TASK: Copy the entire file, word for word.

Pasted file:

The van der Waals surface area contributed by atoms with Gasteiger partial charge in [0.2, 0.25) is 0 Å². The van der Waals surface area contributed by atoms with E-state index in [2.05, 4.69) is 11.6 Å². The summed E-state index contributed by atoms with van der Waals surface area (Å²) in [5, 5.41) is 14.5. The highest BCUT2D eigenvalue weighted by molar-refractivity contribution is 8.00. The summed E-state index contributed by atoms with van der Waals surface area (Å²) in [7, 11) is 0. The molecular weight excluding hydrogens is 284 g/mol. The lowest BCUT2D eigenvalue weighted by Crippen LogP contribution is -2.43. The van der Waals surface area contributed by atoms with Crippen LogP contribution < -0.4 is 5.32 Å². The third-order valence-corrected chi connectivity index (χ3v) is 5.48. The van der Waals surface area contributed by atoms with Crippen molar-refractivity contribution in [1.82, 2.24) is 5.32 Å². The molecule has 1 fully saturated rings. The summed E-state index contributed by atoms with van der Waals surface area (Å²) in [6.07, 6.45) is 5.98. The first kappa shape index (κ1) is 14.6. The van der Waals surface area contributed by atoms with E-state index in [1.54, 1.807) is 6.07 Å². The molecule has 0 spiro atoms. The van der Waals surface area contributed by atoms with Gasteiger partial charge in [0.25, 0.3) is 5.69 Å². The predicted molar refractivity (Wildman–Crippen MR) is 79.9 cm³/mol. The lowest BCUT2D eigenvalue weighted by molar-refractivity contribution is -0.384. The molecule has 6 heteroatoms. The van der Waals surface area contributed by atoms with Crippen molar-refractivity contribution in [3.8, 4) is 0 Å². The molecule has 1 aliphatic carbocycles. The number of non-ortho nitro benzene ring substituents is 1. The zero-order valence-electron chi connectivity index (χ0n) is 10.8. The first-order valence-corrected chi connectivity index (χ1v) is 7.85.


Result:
The van der Waals surface area contributed by atoms with Gasteiger partial charge in [0.2, 0.25) is 0 Å². The van der Waals surface area contributed by atoms with E-state index in [2.05, 4.69) is 11.6 Å². The summed E-state index contributed by atoms with van der Waals surface area (Å²) in [5, 5.41) is 14.5. The highest BCUT2D eigenvalue weighted by molar-refractivity contribution is 8.00. The summed E-state index contributed by atoms with van der Waals surface area (Å²) in [7, 11) is 0. The molecular weight excluding hydrogens is 284 g/mol. The lowest BCUT2D eigenvalue weighted by Crippen LogP contribution is -2.43. The van der Waals surface area contributed by atoms with Crippen LogP contribution < -0.4 is 5.32 Å². The third-order valence-corrected chi connectivity index (χ3v) is 5.48. The van der Waals surface area contributed by atoms with Crippen molar-refractivity contribution in [1.82, 2.24) is 5.32 Å². The molecule has 1 fully saturated rings. The summed E-state index contributed by atoms with van der Waals surface area (Å²) in [6.07, 6.45) is 5.98. The first kappa shape index (κ1) is 14.6. The van der Waals surface area contributed by atoms with E-state index in [1.54, 1.807) is 6.07 Å². The molecule has 0 spiro atoms. The van der Waals surface area contributed by atoms with Gasteiger partial charge in [0.25, 0.3) is 5.69 Å². The predicted molar refractivity (Wildman–Crippen MR) is 79.9 cm³/mol. The lowest BCUT2D eigenvalue weighted by molar-refractivity contribution is -0.384. The molecule has 6 heteroatoms. The van der Waals surface area contributed by atoms with Crippen molar-refractivity contribution in [3.8, 4) is 0 Å². The molecule has 1 aliphatic carbocycles. The number of non-ortho nitro benzene ring substituents is 1. The zero-order valence-electron chi connectivity index (χ0n) is 10.8. The first-order valence-corrected chi connectivity index (χ1v) is 7.85.